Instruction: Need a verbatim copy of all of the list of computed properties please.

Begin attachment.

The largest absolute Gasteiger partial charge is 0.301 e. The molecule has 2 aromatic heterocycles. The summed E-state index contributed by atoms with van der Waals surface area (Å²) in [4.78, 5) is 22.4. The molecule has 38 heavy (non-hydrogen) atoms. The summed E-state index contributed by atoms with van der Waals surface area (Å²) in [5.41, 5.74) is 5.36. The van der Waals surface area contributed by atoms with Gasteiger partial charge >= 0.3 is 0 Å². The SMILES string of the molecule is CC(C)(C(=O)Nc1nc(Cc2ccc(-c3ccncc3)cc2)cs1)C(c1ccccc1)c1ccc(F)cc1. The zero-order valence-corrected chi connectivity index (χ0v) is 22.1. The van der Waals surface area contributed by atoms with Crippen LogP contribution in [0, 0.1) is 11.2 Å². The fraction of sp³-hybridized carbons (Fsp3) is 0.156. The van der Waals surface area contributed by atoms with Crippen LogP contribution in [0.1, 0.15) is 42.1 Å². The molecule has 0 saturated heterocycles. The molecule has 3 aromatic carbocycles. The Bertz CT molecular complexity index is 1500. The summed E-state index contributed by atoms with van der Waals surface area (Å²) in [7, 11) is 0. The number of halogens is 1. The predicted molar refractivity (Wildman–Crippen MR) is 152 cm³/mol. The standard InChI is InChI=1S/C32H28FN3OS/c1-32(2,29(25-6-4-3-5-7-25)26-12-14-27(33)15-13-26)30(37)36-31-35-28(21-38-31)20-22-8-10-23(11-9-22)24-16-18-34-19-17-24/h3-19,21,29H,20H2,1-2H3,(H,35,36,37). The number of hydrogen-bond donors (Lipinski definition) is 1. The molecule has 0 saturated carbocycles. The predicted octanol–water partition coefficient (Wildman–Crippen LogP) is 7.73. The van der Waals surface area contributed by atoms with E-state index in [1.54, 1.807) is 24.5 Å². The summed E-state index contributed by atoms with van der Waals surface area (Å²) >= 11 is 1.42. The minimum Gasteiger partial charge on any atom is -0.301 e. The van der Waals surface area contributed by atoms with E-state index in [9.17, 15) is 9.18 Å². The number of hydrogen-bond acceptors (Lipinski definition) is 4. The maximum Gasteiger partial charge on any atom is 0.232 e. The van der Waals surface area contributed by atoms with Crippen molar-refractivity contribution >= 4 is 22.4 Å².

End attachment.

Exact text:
The largest absolute Gasteiger partial charge is 0.301 e. The molecule has 2 aromatic heterocycles. The summed E-state index contributed by atoms with van der Waals surface area (Å²) in [4.78, 5) is 22.4. The molecule has 38 heavy (non-hydrogen) atoms. The summed E-state index contributed by atoms with van der Waals surface area (Å²) in [5.41, 5.74) is 5.36. The van der Waals surface area contributed by atoms with Gasteiger partial charge >= 0.3 is 0 Å². The SMILES string of the molecule is CC(C)(C(=O)Nc1nc(Cc2ccc(-c3ccncc3)cc2)cs1)C(c1ccccc1)c1ccc(F)cc1. The zero-order valence-corrected chi connectivity index (χ0v) is 22.1. The van der Waals surface area contributed by atoms with Crippen LogP contribution in [0, 0.1) is 11.2 Å². The fraction of sp³-hybridized carbons (Fsp3) is 0.156. The van der Waals surface area contributed by atoms with Crippen LogP contribution in [0.1, 0.15) is 42.1 Å². The molecule has 0 saturated heterocycles. The molecule has 3 aromatic carbocycles. The Bertz CT molecular complexity index is 1500. The summed E-state index contributed by atoms with van der Waals surface area (Å²) in [7, 11) is 0. The number of halogens is 1. The predicted molar refractivity (Wildman–Crippen MR) is 152 cm³/mol. The standard InChI is InChI=1S/C32H28FN3OS/c1-32(2,29(25-6-4-3-5-7-25)26-12-14-27(33)15-13-26)30(37)36-31-35-28(21-38-31)20-22-8-10-23(11-9-22)24-16-18-34-19-17-24/h3-19,21,29H,20H2,1-2H3,(H,35,36,37). The number of hydrogen-bond donors (Lipinski definition) is 1. The molecule has 0 saturated carbocycles. The predicted octanol–water partition coefficient (Wildman–Crippen LogP) is 7.73. The van der Waals surface area contributed by atoms with E-state index in [1.54, 1.807) is 24.5 Å². The summed E-state index contributed by atoms with van der Waals surface area (Å²) >= 11 is 1.42. The minimum Gasteiger partial charge on any atom is -0.301 e. The van der Waals surface area contributed by atoms with E-state index in [9.17, 15) is 9.18 Å². The number of hydrogen-bond acceptors (Lipinski definition) is 4. The maximum Gasteiger partial charge on any atom is 0.232 e. The van der Waals surface area contributed by atoms with Crippen molar-refractivity contribution >= 4 is 22.4 Å².